This opinion will be unpublished and
may not be cited except as provided by
Minn. Stat. § 480A.08, subd. 3 (2004).
IN COURT OF APPEALS
Bernie Jay Nelson,
Kristi Sue Nelson,
Filed October 24, 2006
Stearns County District Court
File No. F0-98-1298
Considered and decided by Randall, Presiding Judge; Toussaint, Chief Judge; and Peterson, Judge.
U N P U B L I S H E D O P I N I O N
In this appeal from an order modifying custody, appellant-mother argues that the district court’s findings of fact are not supported by the evidence and that the findings of fact do not support the decision to modify custody. We affirm.
The parties entered into a marital-termination agreement, and their marriage was dissolved by judgment and decree in 1998. The decree granted the parties joint legal and joint physical custody of their four children, S.N., J.N., K.N., and A.N., with respondent-father Bernie Nelson having parenting time every other week from Tuesday afternoon to Sunday evening. In July 2004, appellant-mother Kristi Nelson filed a motion seeking sole physical custody of the parties’ oldest child, who had been living solely with mother for three years, and a change in the parenting-time schedule. Father filed a responsive motion seeking sole physical custody of all four children.
The district court appointed a guardian ad litem (GAL). At an evidentiary hearing in April 2005, the GAL
testified about her observations of the parties and the children and stated
that she thought that it would be in the three younger children’s best
interests for father to be awarded sole physical custody and that the benefit
of the change would outweigh any detriment of the transition. The GAL recommended that mother have
parenting time with the children every other weekend from Thursday evening
until Sunday evening, and a midweek visit during the off weeks. The GAL also testified that the children
should continue to attend school in
On cross-examination, the GAL testified that initially all
three younger children stated that they would rather live with their mother and
that they would rather attend school in the
Julie Theismann, a clinical social worker who met with the children at mother’s request, testified that in her opinion the children were not being harmed emotionally or physically. Theismann testified that the children prefer to live with their mother, that based on their report cards, Theismann had no concerns about their schooling, and that although mother’s parenting style is more relaxed, it does not harm the children. Theismann also testified that the children indicated that the rules in father’s home changed when he remarried and that the rules seem to be his wife’s rules and are more applicable to a younger child, like her son. Based on her meetings with the children and mother, Theismann stated that there were not enough concerns to recommend a change in custody because the current arrangement had been in place for years, and if custody were changed at this point, it would be hard on the children because they have a very strong emotional bond and comfort level with their mother.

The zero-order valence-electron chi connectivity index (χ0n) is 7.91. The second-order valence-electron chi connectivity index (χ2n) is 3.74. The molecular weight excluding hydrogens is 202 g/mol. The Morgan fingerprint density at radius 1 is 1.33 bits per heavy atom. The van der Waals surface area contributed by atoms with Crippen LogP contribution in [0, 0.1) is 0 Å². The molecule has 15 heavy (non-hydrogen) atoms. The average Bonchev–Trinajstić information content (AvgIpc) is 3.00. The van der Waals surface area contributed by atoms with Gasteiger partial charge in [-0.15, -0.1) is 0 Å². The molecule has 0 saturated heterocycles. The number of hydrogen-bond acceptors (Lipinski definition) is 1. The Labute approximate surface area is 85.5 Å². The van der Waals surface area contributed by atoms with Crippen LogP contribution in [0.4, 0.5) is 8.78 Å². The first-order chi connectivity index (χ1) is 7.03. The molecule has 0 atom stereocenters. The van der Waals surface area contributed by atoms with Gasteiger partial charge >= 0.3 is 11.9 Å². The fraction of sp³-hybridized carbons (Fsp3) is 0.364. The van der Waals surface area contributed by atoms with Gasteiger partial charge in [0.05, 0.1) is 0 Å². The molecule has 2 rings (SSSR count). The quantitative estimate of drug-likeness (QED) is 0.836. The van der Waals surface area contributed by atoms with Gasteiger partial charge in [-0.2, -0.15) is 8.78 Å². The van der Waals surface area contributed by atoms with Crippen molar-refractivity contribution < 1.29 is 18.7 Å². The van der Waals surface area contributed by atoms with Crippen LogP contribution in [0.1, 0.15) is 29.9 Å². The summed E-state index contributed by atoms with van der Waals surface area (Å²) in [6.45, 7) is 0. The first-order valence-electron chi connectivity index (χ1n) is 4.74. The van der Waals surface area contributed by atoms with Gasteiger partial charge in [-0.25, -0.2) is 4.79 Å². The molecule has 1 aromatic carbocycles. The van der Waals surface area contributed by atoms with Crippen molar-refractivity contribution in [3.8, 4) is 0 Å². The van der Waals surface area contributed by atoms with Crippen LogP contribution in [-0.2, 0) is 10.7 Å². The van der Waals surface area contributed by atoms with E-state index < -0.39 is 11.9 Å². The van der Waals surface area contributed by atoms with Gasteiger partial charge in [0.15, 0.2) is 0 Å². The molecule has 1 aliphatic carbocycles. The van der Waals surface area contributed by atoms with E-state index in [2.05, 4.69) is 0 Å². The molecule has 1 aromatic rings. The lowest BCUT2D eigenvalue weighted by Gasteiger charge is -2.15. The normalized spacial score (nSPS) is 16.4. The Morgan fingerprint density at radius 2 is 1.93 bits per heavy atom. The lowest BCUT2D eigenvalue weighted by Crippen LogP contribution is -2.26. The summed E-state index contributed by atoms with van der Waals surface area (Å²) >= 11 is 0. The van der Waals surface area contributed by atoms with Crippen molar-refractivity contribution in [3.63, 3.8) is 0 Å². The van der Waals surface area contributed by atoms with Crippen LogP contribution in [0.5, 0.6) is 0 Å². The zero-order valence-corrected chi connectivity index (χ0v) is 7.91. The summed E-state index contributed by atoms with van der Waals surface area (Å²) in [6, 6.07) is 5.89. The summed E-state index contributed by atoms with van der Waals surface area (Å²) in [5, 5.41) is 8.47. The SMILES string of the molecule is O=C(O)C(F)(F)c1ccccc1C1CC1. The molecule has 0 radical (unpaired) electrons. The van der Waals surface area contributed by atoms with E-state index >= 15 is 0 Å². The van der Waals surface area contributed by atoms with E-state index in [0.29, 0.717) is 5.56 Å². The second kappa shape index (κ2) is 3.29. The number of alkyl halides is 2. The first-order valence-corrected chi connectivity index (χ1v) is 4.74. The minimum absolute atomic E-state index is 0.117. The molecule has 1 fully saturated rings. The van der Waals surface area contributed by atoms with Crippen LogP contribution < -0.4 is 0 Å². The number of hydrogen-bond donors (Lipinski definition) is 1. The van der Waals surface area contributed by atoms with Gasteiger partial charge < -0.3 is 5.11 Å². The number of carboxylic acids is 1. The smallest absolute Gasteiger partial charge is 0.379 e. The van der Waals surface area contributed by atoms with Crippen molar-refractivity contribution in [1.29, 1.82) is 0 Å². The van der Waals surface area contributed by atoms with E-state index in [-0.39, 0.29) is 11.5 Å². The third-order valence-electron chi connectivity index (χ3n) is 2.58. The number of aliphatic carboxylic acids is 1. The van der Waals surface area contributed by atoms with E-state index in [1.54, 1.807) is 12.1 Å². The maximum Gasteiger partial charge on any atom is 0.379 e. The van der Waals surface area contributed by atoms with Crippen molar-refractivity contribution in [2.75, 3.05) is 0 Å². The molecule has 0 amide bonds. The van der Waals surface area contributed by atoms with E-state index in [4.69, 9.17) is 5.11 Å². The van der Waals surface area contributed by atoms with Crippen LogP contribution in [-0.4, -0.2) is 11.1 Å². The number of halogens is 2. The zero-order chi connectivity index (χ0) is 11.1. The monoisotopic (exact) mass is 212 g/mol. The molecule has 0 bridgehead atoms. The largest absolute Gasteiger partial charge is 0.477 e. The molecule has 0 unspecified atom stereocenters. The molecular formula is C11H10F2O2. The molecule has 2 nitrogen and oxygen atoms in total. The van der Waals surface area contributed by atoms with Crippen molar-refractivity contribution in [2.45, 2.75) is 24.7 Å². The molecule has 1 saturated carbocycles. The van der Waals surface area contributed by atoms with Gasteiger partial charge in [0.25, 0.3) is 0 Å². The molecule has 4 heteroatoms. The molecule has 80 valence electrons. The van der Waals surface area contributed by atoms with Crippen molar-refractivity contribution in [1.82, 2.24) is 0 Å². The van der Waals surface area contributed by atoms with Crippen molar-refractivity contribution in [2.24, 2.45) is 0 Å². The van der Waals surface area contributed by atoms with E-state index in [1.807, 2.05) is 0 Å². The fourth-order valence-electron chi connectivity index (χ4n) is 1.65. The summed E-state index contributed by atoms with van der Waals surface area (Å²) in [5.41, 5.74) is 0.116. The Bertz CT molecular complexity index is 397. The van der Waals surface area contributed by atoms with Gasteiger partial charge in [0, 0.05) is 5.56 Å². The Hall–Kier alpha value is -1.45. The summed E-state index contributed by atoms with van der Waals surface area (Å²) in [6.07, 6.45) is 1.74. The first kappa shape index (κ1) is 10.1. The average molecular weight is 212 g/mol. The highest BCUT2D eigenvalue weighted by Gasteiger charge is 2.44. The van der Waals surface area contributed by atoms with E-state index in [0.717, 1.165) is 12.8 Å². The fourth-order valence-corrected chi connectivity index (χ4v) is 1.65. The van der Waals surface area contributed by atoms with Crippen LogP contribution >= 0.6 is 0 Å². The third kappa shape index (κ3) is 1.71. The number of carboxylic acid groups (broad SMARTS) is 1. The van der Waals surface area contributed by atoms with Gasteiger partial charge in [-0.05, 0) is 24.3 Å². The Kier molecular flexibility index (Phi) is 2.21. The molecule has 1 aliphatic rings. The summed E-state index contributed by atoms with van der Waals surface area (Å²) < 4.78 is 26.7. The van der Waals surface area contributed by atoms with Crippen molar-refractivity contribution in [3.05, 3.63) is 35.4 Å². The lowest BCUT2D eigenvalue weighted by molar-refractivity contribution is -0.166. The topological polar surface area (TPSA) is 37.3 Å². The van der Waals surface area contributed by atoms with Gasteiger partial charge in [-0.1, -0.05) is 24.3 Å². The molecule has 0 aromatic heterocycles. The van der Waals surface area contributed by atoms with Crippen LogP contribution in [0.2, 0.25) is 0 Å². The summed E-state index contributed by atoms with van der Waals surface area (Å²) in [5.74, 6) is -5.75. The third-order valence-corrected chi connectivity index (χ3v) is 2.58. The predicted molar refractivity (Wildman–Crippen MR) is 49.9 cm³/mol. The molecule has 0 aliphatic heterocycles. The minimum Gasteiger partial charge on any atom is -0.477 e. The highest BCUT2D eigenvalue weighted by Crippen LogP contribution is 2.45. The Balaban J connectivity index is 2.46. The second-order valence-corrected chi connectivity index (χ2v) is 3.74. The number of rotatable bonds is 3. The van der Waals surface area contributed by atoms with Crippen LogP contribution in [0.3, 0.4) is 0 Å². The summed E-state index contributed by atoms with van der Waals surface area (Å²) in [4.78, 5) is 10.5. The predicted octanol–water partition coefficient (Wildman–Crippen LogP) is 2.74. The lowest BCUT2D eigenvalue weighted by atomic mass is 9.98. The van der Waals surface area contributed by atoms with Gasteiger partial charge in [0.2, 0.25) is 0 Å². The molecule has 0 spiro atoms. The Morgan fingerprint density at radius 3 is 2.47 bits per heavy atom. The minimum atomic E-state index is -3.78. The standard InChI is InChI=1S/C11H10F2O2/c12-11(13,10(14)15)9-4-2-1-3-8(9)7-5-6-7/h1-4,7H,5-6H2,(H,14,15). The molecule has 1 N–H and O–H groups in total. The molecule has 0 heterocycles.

Father testified that mother failed to keep him informed about
court dates when their oldest child was facing criminal charges and about the
children’s school and medical issues. The
record indicates that the oldest child was charged with various offenses,
including passing forged checks, underage alcohol and tobacco offenses, and
theft. Father testified about the rules
and structure for the children in his home and the activities that they do
together. Father stated that he felt that
the children should remain in the
Father testified that he believes that mother’s parenting
is having a detrimental effect on the oldest child because she is more of a
friend than a parent and imposes no boundaries.
Father expressed concerns about mother leaving J.N. and K.N. in charge
of A.N. for long periods of time and stated that when A.N. stays at father’s
home, he is not left alone or with the older boys. Father testified that his concerns about
mother’s parenting also include keeping secrets and encouraging the children to
keep secrets about things, such as moving to a new home and enrolling the children
in another school district; her unstable home life since her husband moved out;
and the children gambling online. Father
testified that he is now self-employed, so he is free to spend more time with
the children, and he intends to remain in his current home in the
Mother disagreed with the characterization of her parenting as lacking structure and explained that she has rules that the children must follow. Mother acknowledged that she did not keep track of the oldest child’s school attendance and despite his problems with the law and school, she thought it was a good idea for him to take a trip to Mexico; the younger children had missed “a couple” religion classes on nights that she had them; she did not tell father that she was going to Las Vegas for four days and instead had her husband come and stay with the children; she had moved three times in the last three years; and she did not always notify father when S.N. had a court hearing.